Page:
Malawi is losing 1.7 percent of its gross domestic product (GDP), which is about $22 million (K16 billion) on average every year, due to the combined effects of drought and floods, according to the United Nations Entity for Gender and Equality and the Empowerment of Women.
UN Women-Malawi monitoring and evaluation specialist Emma Gausi said in an interview last week that, for instance, in 2015 alone, 84 percent of Malawians who depend on rain-fed agriculture and other natural resource- based livelihoods were affected with a decline in maize output by about 30 percent.
She said: “What Malawi needs now are specific policy interventions. Malawi needs to stabilise food prices and attack food price seasonality and we need to introduce policies that must stabilise food supplies and reduce inter-seasonal food price variability.”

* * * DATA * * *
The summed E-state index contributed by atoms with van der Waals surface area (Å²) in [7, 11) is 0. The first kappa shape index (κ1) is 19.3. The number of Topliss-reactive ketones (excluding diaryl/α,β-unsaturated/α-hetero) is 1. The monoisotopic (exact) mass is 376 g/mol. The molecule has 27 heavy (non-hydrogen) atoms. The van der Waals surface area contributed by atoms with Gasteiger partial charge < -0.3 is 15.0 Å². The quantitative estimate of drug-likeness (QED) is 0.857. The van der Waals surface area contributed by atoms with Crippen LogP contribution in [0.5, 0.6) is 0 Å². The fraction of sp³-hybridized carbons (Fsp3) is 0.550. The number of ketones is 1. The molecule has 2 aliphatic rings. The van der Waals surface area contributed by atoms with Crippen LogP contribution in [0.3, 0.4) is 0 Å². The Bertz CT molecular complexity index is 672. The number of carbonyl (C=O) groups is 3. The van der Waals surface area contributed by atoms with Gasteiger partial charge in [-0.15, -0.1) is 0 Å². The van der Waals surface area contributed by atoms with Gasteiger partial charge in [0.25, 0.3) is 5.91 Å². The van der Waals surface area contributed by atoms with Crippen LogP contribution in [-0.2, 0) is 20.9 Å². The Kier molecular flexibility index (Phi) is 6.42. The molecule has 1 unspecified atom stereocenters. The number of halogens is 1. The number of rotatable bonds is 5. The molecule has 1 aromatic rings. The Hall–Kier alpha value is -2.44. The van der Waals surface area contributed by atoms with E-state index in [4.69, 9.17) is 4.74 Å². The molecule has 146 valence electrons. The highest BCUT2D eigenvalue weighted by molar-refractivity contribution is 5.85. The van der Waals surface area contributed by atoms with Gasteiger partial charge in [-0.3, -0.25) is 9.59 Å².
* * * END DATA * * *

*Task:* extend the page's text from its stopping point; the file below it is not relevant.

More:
Gausi said there is need for the country to ensure that farmers are protected from weather -related shocks by using crop or weather insurance to protect farmers against erratic rainfall patterns.
Malawi paid a K2.9 billion ($4 million) annual premium for the drought risk cover with maximum annual benefit of $30 million (about K22 billion) meant to cushion the cost of recovery from the impact of El Nino pattern of rainfall.
Minister of Finance, Economic Planning and Development Minister Goodall Gondwe said in August that government is considering whether to buy a new drought insurance cover.
Last year, Malawi registered an estimated 30 percent deficit in crop output, rendering 8.5 million people food insecure. n